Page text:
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    This is part of the Obama Administration's payback to the unions for getting them elected.
     
  4. Trajan
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    Trajan conscientia mille testes

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    Well, lets see, Boeing is expanding, like a good Corp. citizen they are building a plant here in the US, South Carolina to be exact, as they choose a place where they feel the climate, business wise etc. is friendlier.

    It is a RTW state.

    Uh oh.


    Naturally the Union appears to have an issue with that. Read the article,even after Mgt. tried to make it work in Wash.

    I cannot phantom any reasoning as to how the NLRB could even construct a logical case to be made before said judge asking for said injunction.

    Yes, by all means lets mess with the last top to bottom manufacturer that rules the global market from here in the US, what could go wrong? Madness.

    So, whats one reason co's move offshore again?



    The Death of Right to Work

    After 17 months and $2 billion, the NLRB sandbags Boeing.
    APRIL 21, 2011


    snip-
    In 2009 Boeing announced plans to build a new plant to meet demand for its new 787 Dreamliner. Though its union contract didn't require it, Boeing executives negotiated with the International Association of Machinists and Aerospace Workers to build the plane at its existing plant in Washington state. The talks broke down because the union wanted, among other things, a seat on Boeing's board and a promise that Boeing would build all future airplanes in Puget Sound.

    So Boeing management did what it judged to be best for its shareholders and customers and looked elsewhere. In October 2009, the company settled on South Carolina, which, like the 21 other right-to-work states, has friendlier labor laws than Washington. As Boeing chief Jim McNerney noted on a conference call at the time, the company couldn't have "strikes happening every three to four years." The union has shut down Boeing's commercial aircraft production line four times since 1989, and a 58-day strike in 2008 cost the company $1.8 billion.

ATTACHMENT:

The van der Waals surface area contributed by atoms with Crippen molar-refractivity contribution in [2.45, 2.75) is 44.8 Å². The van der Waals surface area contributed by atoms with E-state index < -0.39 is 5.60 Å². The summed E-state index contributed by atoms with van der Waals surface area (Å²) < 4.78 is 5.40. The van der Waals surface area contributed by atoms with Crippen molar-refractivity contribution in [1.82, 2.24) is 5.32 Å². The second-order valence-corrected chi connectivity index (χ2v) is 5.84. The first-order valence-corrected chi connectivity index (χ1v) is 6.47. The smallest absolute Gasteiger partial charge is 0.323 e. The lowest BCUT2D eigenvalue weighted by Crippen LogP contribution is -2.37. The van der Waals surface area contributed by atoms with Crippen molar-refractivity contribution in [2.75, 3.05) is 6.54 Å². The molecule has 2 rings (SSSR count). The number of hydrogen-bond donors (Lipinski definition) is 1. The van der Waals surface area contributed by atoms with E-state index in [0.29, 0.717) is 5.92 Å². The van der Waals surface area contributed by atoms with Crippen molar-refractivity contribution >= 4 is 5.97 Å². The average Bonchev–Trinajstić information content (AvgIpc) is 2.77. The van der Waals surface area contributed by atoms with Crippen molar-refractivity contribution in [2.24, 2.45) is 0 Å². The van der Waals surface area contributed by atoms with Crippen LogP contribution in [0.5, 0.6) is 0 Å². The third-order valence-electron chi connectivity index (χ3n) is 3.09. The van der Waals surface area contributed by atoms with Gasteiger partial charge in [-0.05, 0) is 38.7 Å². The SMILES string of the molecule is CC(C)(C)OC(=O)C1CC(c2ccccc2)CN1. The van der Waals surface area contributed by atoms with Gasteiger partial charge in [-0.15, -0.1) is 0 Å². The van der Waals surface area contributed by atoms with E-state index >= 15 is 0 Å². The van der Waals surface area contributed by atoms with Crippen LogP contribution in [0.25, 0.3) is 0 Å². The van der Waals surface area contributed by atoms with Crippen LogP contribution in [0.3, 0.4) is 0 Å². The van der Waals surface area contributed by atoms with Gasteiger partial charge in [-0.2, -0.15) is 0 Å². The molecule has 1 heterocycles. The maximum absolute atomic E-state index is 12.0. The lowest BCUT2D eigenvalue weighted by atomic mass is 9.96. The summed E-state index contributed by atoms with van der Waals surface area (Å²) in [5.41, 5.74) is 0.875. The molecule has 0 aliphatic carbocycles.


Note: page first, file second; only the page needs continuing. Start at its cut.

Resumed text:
This reasonable business decision created more than 1,000 jobs and has brought around $2 billion of investment to South Carolina. The aerospace workers in Puget Sound remain among the best paid in America, but the union nonetheless asked the NLRB to stop Boeing's plans before the company starts to assemble planes in North Charleston this July.

    The NLRB obliged with its complaint yesterday asking an administrative law judge to stop Boeing's South Carolina production because its executives had cited the risk of strikes as a reason for the move. Boeing acted out of "anti-union animus," says the complaint by acting general counsel Lafe Solomon, and its decision to move had the effect of "discouraging membership in a labor organization" and thus violates federal law.